Saving Life, Limb, and Eyesight: Assessing the Medical Rules of Eligibility During Armed Conflict Michael L. Gross

AJOB Neuroscience: Volume 8 Issue 2 - Jun 2017

I Miss Being Me: Phenomenological Effects of Deep Brain Stimulation Frederic Gilbert , Eliza Goddard , John Noel M. Viaña , Adrian Carter & Malcolm Horne

News (18)

August 9, 2018 9:00 am

Burqa ban: First woman charged in Denmark under new law banning full-face veil (The Independent)

A woman has become the first person in Denmark to be charged with wearing a veil in public, under a new law that bans Islamic face coverings.

August 9, 2018 2:53 am

Doctors With Disabilities Push For Culture Change In Medicine (NPR)

Doctors are often portrayed as pinnacles of health, superhumans responding to emergencies around the clock, performing miracles of all kinds. They’re seen as the fixers, not the ones ever in need of accommodations or care. “This profession historically has viewed themselves as able-bodied in the extreme,” Iezzoni says. Now, a growing movement of current and aspiring doctors with disabilities is starting to challenge that narrative, saying it is a disservice both to the medical profession and to patients.

September 19, 2017 9:00 am

Pregnant women should not be categorised as a ‘vulnerable population’ in biomedical research studies: ending a vicious cycle of ‘vulnerability’ (Journal Of Medical Ethics)

A new study published in Journal of Medical Ethics by van der Zande et al1 further highlights why classifying pregnant women as a ‘vulnerable population’ in the context of research is deeply problematic. Because the designation of ‘vulnerable’ is otherwise applied to populations whose decision-making capacity about research participation is somehow compromised—such as children and adults of limited cognitive ability—many of us have been arguing for some time that using this designation for pregnant women is inappropriate and disrespectful.

August 14, 2017 9:00 am

Americans are becoming more open to human genome editing, survey finds, but concerns remain (Science)

CRISPR, the powerful genome-editing tool, does a molecular tango to cut and modify DNA that is highly nuanced. The same subtlety applies to the public’s views on how best to use genome editing in humans, a new survey of adults in the United States shows.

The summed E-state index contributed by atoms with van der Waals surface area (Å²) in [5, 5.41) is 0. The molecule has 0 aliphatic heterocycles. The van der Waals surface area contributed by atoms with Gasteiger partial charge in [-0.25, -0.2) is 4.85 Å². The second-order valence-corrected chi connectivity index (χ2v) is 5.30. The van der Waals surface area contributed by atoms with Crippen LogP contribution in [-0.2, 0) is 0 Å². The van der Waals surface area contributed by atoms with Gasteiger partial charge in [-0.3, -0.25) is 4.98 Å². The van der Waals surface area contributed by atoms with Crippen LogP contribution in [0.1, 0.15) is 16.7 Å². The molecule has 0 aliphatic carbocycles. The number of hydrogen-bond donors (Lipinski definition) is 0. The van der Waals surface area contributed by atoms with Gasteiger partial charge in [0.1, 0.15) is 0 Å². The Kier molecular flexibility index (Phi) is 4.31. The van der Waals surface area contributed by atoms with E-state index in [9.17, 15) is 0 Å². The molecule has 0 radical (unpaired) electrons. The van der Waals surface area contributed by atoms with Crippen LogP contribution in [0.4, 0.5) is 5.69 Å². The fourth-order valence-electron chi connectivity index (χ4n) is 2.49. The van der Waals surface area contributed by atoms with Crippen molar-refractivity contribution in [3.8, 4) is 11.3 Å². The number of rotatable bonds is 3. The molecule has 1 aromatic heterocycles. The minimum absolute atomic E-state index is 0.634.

May 12, 2017 9:00 am

Integrity starts with the health of research groups (Nature)

Last month, the US National Academies of Sciences, Engineering, and Medicine published a report called Fostering Integrity in Research. Later this month, the 5th World Conference on Research Integrity will be held in Amsterdam. Over the years, universities have followed some funders’ mandates to improve the prevention and investigation of misconduct. Many discussions have been held about unreliable research. None of these initiatives pays sufficient attention to a specific issue: the research health of research groups and the people who lead them. This includes technical robustness of lab practices, assurance of ethical integrity and the psychological health and well-being of group members.

January 17, 2017 9:00 am

The Life of a Disabled Child, From Taunts to Hate Crimes (The New York Times)

Since the days when my mother wouldn’t let my older brother go out to play stickball if I wasn’t with him, there’s been a lot of progress in attitudes toward those we now call developmentally or intellectually challenged.

March 11, 2016 8:27 am

'Body Hacking' Movement Rises Ahead Of Moral Answers

A curious crowd lingered around Amal Graafstra as he carefully unpacked a pair of gloves, a small sterile blanket and a huge needle. A long line of people were waiting to get tiny computer chips implanted into their hands.

February 18, 2016 1:38 pm

Pope suggests women threatened by Zika virus could use contraception

Abortion “is an evil in and of itself, but it is not a religious evil at its root, no? It’s a human evil,” he said. “On the other hand, avoiding pregnancy is not an absolute evil. In certain cases, as in this one (Zika), such as the one I mentioned of Blessed Paul VI, it was clear.”

June 11, 2014 2:06 pm

Politics in Your DNA

How the realities of biology complicate the “personhood movement.”

April 1, 2014 5:18 pm

Spite Is Good. Spite Works.

The “Iliad” may be a giant of Western literature, yet its plot hinges on a human impulse normally thought petty: spite.